On the other hand, real estate taxation in Slovenia is ridiculously low, which means that the income earned by renting it is highly profitable, thanks to the changes and newfound popularity of Ljubljana. As for the fact that the city is short on student homes, and that massive tourism is raising the rental prices, Janković answered with the need for a university campus, which it has never had. Here, again, Janković is right.
But Airbnb is still the problem, admitted Koželj, whom I met during the exhibition opening for the 50th anniversary of Alan Ford, quite a celebrity in former Yugoslavia. Koželj told me, however, that the city has practically finished the job, citing the major renovation of the city's two industrial complexes: a former bicycle plant named Rog and a former sugar refinery, Cukrarna, which will become a youth art center, as well as conference and administrative centers.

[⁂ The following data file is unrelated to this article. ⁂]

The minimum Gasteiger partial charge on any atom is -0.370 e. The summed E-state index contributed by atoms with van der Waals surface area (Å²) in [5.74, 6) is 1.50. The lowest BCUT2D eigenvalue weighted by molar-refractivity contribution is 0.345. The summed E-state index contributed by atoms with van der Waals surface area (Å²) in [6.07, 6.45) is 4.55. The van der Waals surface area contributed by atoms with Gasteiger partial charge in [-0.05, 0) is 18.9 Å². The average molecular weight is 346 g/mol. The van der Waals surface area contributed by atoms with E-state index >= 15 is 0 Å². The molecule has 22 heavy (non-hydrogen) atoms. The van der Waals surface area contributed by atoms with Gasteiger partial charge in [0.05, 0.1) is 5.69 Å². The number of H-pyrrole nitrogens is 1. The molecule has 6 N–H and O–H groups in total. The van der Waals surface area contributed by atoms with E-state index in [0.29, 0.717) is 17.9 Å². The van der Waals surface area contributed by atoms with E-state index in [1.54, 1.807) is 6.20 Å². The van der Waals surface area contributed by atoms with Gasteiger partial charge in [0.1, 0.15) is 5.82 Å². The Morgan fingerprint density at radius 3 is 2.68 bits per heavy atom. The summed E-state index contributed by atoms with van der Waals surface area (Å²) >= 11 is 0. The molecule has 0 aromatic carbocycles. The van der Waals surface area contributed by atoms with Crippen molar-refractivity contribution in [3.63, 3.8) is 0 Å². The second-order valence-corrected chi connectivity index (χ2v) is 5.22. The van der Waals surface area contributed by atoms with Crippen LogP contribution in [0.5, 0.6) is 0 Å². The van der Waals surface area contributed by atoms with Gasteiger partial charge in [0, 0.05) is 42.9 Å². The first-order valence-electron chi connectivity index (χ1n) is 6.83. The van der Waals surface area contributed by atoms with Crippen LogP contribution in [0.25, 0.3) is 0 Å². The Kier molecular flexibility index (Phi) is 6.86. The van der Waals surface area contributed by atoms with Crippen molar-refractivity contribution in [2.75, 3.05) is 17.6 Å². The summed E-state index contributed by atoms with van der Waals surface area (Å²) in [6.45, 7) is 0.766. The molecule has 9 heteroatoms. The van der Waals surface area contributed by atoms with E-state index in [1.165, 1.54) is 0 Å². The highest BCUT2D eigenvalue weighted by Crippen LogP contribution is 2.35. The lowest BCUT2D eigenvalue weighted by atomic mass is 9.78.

"We are capable to start building the additional university library, the long-awaited Ljubljana railway and bus stations immediately, but we cannot touch them because those are the central government projects," Koželj said, full of desire to put city hands on two very challenging projects. In the meantime, however, while discussing the issue with the state bureaucracy, the deputy mayor is thinking of expanding Ljubljana into the hinterland by following the curves of Ljubljanica river and improving cooperation with touristic facilities in more minor Slovenian cities. In short, Ljubljana, with less than a one billion Euro budget, is not only a better model than Barcelona and Vienna but seems to be more efficient than the Slovenian government itself. As Deng Xiaoping used to say, "It doesn't matter if the cat is black or white, as long as it catches the mouses."